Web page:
October 18, 2012

Before I write my own post, here’s a brilliant insight into motoring psychology. Too often the notion is that motorists are monsters or somehow insane. I do not think that this is a useful way to more forward. Rather, I think that motorists are normal humans who are doing the best they can in a really badly built environment. A bad place makes for a bad set of choices and it either expects people to be Buddha or to be human. People, like me, usually choose to be human.

Here’s a quote: “Implicit in the expectation of efficient travel is an expectation amongst many that automobiles are the only vehicles with the right of way on the streets, leaving little room for any other modes of transportation. The resulting tensions between bicyclists and drivers are problems of environmental design and culture, not one of bad decision-making either by bicyclists and/or drivers.”

Nothing new here–when is there ever 🙂 –but I thought about this when riding to work this morning. High speeds are like green eggs and ham to cycling deaths.

The other part of the analogy is every other thing that is blamed for killing cyclists.

“So what killed the cyclist?

Was it her earphones? Her dark colored clothes? Her lack of proper cycling education?

No, it was a high speed car.

Did she die with a helmet, without a helmet, on the sidewalk, on the road?

No, it was a high speed car.

Was it the cyclist’s fault, motorist’s fault, road designers fault, by standers fault?

No, it was a high speed car.

Was the cyclist taking the lane, hit by a door, going the right way or the wrong way?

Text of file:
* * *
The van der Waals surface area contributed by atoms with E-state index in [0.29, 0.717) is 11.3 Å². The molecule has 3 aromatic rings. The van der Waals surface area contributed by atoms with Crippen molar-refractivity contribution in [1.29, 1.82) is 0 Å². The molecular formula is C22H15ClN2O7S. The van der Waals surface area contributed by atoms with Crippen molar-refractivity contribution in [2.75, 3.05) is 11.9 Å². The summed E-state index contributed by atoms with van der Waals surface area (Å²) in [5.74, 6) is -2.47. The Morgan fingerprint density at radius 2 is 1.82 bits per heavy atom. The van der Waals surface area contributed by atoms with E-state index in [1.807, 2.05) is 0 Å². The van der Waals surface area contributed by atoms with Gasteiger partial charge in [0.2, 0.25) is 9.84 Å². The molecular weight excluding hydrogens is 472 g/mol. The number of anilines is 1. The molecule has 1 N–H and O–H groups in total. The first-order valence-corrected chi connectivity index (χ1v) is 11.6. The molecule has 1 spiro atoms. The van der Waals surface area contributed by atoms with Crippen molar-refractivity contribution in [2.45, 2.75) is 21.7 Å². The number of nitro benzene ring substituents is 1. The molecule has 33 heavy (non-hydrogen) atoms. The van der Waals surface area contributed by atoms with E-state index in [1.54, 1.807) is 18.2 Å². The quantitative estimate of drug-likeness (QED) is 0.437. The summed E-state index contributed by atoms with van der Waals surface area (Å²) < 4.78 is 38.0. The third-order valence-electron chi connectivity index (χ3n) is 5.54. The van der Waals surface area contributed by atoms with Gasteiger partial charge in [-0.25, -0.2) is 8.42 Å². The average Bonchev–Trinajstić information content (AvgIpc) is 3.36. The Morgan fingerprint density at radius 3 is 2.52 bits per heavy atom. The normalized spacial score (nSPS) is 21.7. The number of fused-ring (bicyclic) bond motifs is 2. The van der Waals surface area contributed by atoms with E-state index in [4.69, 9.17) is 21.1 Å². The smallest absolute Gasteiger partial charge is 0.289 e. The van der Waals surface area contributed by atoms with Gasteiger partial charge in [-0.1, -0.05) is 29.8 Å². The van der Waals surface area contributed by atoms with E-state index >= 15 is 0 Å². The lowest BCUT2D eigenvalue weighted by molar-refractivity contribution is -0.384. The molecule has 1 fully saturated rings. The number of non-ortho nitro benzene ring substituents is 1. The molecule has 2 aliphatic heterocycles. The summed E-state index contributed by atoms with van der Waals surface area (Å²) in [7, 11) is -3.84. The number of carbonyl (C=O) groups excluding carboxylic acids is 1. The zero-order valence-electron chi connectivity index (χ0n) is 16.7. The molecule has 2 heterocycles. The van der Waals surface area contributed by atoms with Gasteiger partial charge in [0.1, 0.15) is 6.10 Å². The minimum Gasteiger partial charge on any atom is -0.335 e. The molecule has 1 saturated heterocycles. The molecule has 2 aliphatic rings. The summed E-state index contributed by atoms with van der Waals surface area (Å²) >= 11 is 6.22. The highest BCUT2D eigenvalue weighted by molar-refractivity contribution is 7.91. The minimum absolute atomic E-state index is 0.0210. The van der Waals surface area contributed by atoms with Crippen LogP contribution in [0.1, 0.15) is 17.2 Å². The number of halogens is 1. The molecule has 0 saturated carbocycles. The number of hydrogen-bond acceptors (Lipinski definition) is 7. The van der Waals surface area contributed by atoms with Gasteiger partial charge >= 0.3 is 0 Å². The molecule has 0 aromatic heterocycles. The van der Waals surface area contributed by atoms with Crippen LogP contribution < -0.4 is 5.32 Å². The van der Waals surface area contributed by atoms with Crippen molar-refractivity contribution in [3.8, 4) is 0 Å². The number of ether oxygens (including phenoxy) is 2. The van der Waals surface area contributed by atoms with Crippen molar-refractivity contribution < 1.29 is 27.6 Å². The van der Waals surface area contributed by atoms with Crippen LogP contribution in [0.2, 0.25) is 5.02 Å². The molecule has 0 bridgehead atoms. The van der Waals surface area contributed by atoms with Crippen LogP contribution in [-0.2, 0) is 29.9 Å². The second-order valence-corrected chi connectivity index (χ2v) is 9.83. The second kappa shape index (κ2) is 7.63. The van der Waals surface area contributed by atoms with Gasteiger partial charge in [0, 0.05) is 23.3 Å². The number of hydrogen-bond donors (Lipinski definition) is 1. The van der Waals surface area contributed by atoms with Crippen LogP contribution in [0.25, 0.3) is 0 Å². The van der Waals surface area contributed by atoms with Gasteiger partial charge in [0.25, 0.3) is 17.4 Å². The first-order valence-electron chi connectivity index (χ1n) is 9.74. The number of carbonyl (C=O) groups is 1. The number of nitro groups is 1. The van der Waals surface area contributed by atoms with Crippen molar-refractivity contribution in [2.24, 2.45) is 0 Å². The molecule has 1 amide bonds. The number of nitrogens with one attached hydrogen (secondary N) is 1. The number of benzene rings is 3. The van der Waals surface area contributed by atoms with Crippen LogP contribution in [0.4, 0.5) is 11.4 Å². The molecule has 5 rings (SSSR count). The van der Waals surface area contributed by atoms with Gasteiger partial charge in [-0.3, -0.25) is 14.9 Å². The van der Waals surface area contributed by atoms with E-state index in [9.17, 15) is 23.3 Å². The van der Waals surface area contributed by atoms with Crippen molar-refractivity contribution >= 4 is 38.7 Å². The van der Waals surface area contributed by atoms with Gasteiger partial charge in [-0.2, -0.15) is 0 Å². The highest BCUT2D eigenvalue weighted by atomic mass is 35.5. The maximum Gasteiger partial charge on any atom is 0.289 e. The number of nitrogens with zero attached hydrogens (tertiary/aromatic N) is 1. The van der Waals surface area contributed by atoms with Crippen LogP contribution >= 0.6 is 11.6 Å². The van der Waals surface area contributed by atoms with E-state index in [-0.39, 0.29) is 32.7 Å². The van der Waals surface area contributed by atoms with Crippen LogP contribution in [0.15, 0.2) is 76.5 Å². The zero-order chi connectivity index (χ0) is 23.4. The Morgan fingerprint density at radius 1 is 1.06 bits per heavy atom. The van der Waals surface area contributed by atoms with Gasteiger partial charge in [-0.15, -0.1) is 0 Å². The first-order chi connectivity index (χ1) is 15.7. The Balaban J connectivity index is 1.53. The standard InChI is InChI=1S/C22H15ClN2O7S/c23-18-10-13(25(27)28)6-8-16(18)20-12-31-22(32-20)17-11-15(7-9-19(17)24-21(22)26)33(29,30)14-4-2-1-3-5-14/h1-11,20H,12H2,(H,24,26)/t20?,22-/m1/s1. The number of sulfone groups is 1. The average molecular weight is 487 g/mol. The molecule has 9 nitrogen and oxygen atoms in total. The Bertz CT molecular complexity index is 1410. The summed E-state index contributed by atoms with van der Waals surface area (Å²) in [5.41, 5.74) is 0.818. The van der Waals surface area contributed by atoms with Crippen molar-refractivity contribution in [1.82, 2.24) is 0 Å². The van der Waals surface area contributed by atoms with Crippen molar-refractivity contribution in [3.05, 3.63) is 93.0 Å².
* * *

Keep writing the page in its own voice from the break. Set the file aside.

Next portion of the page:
No, it was a high speed car.”

That’s right, it doesn’t matter what the cyclist is doing, where she is, how smart or stupid she is nor the weather nor the time of day.

The single biggest variable in cyclists deaths is high speed cars.

That’s it.

It’s so simple that I feel stupid for saying it.

But look at the “safety literature” and there’s tons of nonsensical variables that are very carefully analyzed.

I feel like a fool for many of my prior posts with my “data analysis” because it’s all a waste of time.

But I guess I had to go through this to get to where I am today.

Acceptable Risk NYC Style

October 18, 2012

NOTE: The numbers here don’t totally match up on a yearly basis. This is a huge error that I regret, but my time is short. If someone wants to run the numbers with better data and share it, I’ll buy you a beer.

Also, if someone can correct my math, I’d appreciate it. It could be totally wrong as I suck at math.

Begin Post:

If you only have a hammer everything looks like a nail.

If you learn about “acceptable risk” you want to run the numbers for every place that has juicy data!

LTRs know that I love NYC data because it’s very complete compared to other areas.

Here I look at the total number of cyclists = 200,000 []

There were an average of 23 deaths per year [] thus, the risk of cycling is 15 per 100,000 which is within the maximum tolerated risk for the general population.

This is far safer than the US as a whole. Why the difference?

I don’t know but I can guess that the reason is that streets in NYC tend to be slower. We know that speed kills.

In fact from the same study we see that over half the deaths were near arterials which as high speed streets. Getting cyclists off arterials seems to be the “single most effective way of saving lives”. (Yes, I keep repeating this phrase because we keep seeing it associated with helmets which is total nonsense.)

However, when you take into about that ninety plus percent of the deaths were because cyclists were hit by a car, a different pattern emerges.